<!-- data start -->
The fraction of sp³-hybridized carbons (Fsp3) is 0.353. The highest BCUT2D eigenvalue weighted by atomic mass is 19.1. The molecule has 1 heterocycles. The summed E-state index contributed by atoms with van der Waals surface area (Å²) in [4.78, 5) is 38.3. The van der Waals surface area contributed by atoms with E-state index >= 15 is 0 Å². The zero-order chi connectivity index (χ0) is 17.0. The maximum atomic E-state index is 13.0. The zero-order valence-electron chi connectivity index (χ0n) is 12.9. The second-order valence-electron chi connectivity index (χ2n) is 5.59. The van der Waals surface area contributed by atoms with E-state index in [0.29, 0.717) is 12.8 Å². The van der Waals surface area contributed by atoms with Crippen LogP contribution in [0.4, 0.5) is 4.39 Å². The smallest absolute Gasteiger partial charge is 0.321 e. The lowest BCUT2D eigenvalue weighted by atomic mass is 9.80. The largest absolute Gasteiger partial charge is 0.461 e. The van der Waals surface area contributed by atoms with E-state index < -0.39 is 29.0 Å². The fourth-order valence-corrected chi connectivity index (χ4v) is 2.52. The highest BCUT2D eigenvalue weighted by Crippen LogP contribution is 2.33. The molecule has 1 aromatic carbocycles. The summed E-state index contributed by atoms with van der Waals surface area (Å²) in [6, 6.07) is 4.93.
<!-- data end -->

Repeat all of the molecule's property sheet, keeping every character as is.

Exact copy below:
The fraction of sp³-hybridized carbons (Fsp3) is 0.353. The highest BCUT2D eigenvalue weighted by atomic mass is 19.1. The molecule has 1 heterocycles. The summed E-state index contributed by atoms with van der Waals surface area (Å²) in [4.78, 5) is 38.3. The van der Waals surface area contributed by atoms with E-state index >= 15 is 0 Å². The zero-order chi connectivity index (χ0) is 17.0. The maximum atomic E-state index is 13.0. The zero-order valence-electron chi connectivity index (χ0n) is 12.9. The second-order valence-electron chi connectivity index (χ2n) is 5.59. The van der Waals surface area contributed by atoms with E-state index in [0.29, 0.717) is 12.8 Å². The van der Waals surface area contributed by atoms with Crippen LogP contribution in [0.4, 0.5) is 4.39 Å². The smallest absolute Gasteiger partial charge is 0.321 e. The lowest BCUT2D eigenvalue weighted by atomic mass is 9.80. The largest absolute Gasteiger partial charge is 0.461 e. The van der Waals surface area contributed by atoms with E-state index < -0.39 is 29.0 Å². The fourth-order valence-corrected chi connectivity index (χ4v) is 2.52. The highest BCUT2D eigenvalue weighted by Crippen LogP contribution is 2.33. The molecule has 1 aromatic carbocycles. The summed E-state index contributed by atoms with van der Waals surface area (Å²) in [6, 6.07) is 4.93.